London, August 20 : A German geography professor has developed a controversial system of mountain "wind-catching" screens, which he claims, could slow or even halt the dramatic rate at which Europe's glaciers are melting.
Glaciers across the globe are shrinking fast as a consequence of global warming. In Europe alone, some researchers have predicted that all its glaciers will have vanished by 2100.
But now, according to a report in the Independent, Professor Hans-Joachim Fuchs from Germany's Mainz University claims to have found at least a partial answer to the problem.
His technique involves capturing the power of cold mountain - so-called kabatic - air streams with wind-catching screens installed on melting glaciers.
The screens are designed to harness the dense kabatic air streams that flow downhill and deflect them directly on to the surface of the glaciers, thereby cooling them enough, it is hoped, to counteract the effects of global warming.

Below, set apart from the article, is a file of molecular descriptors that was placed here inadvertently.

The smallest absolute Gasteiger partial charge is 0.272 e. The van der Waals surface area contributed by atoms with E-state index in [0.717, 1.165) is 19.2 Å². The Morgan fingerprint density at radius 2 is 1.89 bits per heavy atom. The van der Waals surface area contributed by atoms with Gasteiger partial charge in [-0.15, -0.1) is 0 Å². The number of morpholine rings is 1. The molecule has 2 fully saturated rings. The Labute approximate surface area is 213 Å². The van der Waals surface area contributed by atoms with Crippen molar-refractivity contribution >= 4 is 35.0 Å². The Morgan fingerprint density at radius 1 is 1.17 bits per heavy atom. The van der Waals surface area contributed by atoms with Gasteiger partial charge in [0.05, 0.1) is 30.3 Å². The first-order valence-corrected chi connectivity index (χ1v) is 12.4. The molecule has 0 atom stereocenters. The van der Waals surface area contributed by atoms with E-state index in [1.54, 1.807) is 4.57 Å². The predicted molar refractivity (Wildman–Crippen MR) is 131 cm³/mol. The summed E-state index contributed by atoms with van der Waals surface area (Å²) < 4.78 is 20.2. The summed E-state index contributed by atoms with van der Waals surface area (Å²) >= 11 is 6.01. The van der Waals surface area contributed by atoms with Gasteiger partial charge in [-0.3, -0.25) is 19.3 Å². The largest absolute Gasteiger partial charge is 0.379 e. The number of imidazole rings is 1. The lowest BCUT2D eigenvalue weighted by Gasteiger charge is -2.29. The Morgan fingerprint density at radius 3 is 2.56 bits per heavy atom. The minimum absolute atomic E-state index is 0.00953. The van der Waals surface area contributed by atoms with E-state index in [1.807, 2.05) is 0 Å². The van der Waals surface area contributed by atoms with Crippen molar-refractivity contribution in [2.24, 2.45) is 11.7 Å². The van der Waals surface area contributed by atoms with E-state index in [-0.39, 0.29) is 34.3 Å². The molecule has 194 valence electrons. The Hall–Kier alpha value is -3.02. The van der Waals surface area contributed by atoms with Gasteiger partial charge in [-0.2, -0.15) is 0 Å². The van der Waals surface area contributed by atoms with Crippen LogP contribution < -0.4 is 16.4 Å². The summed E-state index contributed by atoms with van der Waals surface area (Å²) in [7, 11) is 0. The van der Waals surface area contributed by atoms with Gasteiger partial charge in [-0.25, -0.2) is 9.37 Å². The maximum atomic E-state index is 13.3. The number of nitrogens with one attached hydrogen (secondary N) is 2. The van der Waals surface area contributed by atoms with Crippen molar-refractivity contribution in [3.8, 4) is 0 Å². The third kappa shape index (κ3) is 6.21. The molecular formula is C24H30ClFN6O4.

In early August, Professor Fuchs and a team of 27 student researchers from Mainz University traveled to the Rhone glacier in Switzerland.
There, they installed a 15 metre-long, 10 metre-high wind catching screen at an altitude of 2,280 metres on the glacier in the country's Valais region.
Monitoring has shown that the Rhone glacier is shrinking seven metres a year. However, Professor Fuchs insists that his wind- catcher will help to combat this.
According to Funk, glacier melt rates are far less influenced by wind temperatures than by the effects of the sun's rays and the atmosphere.
"These are the main factors and that is why the covers are so effective," said Funk. "They reduce melting by about 80 per cent," he added.
"We hope that our installations will bring about a net cooling of the area," he said in a statement. "If the meltdown is not stopped, we hope that it will at least be slowed down," he added.